SINT MAARTEN/CURACAO - My wife Haruko and I will soon be leaving our final posting in the Dutch Caribbean after two years of living on Curaçao. Along with my dedicated colleagues here at the Consulate General, we did our best to fulfill our responsibilities covering not only Curaçao but Aruba, Bonaire, Sint Maarten, Sint Eustatius and Saba, under the challenging circumstances of an unprecedented global pandemic, which cast its shadow over more than half of our time here.
In spite of the pandemic, and in a sense because of it, I’m very proud of what our team was able to accomplish with the cooperation of a great many people on these islands. From evacuating American citizens back to the US while facilitating stranded residents of Curaçao to return home to dealing with the many difficulties that COVID-19 posed to American residents and travelers.
At the same time, we successfully promoted American investment on the islands, and helped undocumented populations get proper health care. We opened an education information center in Aruba so that students could have better access to facts and funding to enable them to study in the U.S. Our colleagues in DEA and at the FOL at the Hato Airport persisted in the hard fight to stop drug trafficking, and our CBP Preclearance operation in Aruba played a key role in the rebounding of American tourism there. The list continues.
During this time, we all learned that hardship can unite people and make us stronger. Working at the consulate in Curacao has been an extremely positive experience for me.
As Consul General, I’ve tried to reach out to all sectors of the islands’ peoples to deepen America’s connection. This is the most important reason why the US mission is here. And that reason has been constant since all the way back to 1793, when our consulate was first established in Curaçao. Or back to 1776 when Sint Eustatius became the first place overseas to recognize America’s independence!
During my career of more than three decades, I learned to make the place we live our home, and the people we get to know our family. As Curaçao became our real home, and as we shared the problems and joys of the islands with our friends and neighbors, you became our family too.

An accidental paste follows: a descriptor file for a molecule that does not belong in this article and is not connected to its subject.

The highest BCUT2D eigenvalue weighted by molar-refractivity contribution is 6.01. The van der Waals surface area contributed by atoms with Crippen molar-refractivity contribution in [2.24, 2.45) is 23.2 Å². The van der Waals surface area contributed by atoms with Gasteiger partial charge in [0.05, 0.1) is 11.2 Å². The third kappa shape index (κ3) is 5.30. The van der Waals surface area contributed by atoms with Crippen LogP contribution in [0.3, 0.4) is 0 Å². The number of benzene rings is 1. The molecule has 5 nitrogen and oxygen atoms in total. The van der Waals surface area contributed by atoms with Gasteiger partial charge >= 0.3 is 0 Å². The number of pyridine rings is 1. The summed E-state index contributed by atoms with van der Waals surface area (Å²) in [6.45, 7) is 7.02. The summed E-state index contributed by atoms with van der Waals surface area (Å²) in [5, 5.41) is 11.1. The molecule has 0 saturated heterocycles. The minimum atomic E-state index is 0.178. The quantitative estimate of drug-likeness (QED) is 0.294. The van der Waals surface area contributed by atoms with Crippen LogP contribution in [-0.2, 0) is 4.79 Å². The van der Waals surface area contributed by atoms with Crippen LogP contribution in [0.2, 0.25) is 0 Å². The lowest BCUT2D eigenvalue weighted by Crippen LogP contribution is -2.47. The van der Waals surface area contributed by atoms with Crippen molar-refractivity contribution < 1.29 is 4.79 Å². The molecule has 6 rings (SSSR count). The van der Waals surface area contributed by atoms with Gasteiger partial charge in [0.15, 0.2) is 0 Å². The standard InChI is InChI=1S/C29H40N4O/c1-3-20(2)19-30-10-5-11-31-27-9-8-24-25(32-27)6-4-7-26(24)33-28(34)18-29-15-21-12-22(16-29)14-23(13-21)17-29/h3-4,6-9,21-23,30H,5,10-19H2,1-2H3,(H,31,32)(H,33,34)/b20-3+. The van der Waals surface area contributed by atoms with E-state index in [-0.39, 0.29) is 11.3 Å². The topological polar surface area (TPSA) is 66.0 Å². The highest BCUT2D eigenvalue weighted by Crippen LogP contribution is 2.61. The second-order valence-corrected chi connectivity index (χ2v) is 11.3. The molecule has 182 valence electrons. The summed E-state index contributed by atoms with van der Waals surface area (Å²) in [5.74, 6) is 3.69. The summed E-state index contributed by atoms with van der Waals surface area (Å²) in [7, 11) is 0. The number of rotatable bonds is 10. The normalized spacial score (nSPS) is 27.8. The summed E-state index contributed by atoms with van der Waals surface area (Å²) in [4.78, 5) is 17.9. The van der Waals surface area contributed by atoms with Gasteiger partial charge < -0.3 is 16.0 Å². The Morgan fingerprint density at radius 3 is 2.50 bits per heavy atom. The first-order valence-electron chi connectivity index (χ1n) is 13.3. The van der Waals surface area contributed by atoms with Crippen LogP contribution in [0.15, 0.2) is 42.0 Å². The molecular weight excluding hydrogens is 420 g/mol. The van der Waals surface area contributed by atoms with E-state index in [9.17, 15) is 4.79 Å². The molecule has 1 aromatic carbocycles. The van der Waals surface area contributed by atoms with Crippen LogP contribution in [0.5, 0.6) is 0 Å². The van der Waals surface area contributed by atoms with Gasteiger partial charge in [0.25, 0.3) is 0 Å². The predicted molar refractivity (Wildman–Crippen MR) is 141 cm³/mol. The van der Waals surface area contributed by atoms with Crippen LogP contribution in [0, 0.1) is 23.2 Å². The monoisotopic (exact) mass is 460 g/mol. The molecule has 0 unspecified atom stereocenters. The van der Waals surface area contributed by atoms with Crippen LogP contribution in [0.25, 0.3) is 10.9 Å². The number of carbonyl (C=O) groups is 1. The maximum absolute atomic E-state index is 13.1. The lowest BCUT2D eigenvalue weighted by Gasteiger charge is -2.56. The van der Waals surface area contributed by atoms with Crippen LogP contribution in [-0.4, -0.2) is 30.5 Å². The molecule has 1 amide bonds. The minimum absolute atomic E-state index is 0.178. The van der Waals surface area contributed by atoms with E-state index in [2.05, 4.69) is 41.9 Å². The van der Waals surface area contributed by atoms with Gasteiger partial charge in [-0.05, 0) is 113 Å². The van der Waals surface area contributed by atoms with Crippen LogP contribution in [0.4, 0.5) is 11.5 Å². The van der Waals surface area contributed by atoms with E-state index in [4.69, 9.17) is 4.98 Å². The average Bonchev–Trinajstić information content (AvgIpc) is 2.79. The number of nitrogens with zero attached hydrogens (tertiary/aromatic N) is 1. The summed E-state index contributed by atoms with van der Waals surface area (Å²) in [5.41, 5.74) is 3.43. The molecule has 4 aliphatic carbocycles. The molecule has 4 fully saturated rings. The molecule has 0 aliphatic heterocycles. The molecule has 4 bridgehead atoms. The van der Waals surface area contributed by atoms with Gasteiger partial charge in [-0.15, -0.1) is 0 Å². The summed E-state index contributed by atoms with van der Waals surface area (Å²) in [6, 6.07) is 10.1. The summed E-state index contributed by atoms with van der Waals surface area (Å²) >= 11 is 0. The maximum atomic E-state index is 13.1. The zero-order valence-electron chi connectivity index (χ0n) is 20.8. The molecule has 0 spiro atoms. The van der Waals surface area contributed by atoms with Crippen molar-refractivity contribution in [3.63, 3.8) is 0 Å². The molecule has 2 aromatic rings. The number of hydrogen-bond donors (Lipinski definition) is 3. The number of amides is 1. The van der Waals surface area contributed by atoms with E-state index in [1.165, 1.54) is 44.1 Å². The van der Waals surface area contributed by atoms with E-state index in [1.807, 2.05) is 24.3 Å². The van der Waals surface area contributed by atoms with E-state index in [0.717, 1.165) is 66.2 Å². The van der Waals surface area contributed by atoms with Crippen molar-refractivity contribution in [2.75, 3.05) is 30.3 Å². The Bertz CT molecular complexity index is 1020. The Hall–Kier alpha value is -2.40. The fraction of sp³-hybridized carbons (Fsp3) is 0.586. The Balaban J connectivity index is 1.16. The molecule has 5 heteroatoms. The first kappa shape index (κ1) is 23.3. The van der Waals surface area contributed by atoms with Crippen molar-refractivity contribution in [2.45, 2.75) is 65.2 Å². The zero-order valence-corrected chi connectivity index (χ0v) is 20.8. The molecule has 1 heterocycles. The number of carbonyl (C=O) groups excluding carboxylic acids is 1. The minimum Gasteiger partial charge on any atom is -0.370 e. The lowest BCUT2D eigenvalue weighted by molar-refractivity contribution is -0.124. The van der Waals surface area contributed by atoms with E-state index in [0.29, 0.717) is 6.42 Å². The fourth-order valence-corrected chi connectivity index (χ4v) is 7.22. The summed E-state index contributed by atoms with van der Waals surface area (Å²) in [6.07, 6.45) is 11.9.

While bidding farewell to our beloved home and its people is the hardest thing in a foreign service life, I’d like to share a hope I’ve developed during my time here.
It’s in the people themselves. I met so many talented, energetic, creative people on these islands. They impressed me immensely, as they are truly exemplary world citizens who speak several languages and seem to have an inclusive global mindset in their genes. They are amazingly adaptable and thoughtful human beings. My hope is that the people of the islands would do a little more to reach out to America. When I see the challenges America is facing now, I’m convinced that we have a lot to learn from you. My hope is that we’ll be able to focus on common goals and help each other to make ourselves and our countries better together as we go forward.
Recently the State Department announced an ambitious plan – to build a modern consulate office building next to the historic Roosevelt House where I’ve had the privilege of living.
Our blue print is out. The idea behind it is that the historic diplomatic post that has endured all these years of ups and downs, prosperity, war, hardship, and happiness should now develop into a more dynamic place for the exchange of ideas and cooperation for generations to come. We’ve outgrown our steady 20th century relationship that has been nurtured in the seven decades since the Roosevelt House was built. Now we need to jump boldly into new possibilities for cooperation that urgently matter to all of us.
But the project can only succeed if the people of the islands embrace it, feel it necessary, and join with us to make it a meaningful vessel for our working together.
We are ready to make this happen. Now I’m counting on you to make our common plan a reality.